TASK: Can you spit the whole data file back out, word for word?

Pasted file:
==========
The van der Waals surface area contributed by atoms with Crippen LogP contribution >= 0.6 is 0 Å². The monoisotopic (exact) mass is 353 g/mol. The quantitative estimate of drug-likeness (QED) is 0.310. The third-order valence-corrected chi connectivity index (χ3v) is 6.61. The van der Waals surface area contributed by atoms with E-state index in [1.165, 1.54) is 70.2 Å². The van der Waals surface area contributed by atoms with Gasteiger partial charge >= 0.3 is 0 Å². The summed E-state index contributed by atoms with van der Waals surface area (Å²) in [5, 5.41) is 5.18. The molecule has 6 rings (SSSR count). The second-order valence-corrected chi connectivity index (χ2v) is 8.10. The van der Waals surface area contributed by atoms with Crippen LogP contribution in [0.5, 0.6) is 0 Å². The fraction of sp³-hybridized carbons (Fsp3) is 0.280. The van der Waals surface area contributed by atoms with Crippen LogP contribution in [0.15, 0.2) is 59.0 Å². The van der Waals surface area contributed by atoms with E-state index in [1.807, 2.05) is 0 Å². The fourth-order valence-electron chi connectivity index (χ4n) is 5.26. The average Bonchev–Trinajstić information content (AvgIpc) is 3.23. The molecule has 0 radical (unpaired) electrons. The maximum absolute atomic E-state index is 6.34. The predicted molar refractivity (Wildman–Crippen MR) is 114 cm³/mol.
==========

The van der Waals surface area contributed by atoms with Crippen LogP contribution >= 0.6 is 0 Å². The monoisotopic (exact) mass is 353 g/mol. The quantitative estimate of drug-likeness (QED) is 0.310. The third-order valence-corrected chi connectivity index (χ3v) is 6.61. The van der Waals surface area contributed by atoms with E-state index in [1.165, 1.54) is 70.2 Å². The van der Waals surface area contributed by atoms with Gasteiger partial charge >= 0.3 is 0 Å². The summed E-state index contributed by atoms with van der Waals surface area (Å²) in [5, 5.41) is 5.18. The molecule has 6 rings (SSSR count). The second-order valence-corrected chi connectivity index (χ2v) is 8.10. The van der Waals surface area contributed by atoms with Crippen LogP contribution in [0.5, 0.6) is 0 Å². The fraction of sp³-hybridized carbons (Fsp3) is 0.280. The van der Waals surface area contributed by atoms with Crippen LogP contribution in [0.15, 0.2) is 59.0 Å². The van der Waals surface area contributed by atoms with E-state index in [1.807, 2.05) is 0 Å². The fourth-order valence-electron chi connectivity index (χ4n) is 5.26. The average Bonchev–Trinajstić information content (AvgIpc) is 3.23. The molecule has 0 radical (unpaired) electrons. The maximum absolute atomic E-state index is 6.34. The predicted molar refractivity (Wildman–Crippen MR) is 114 cm³/mol.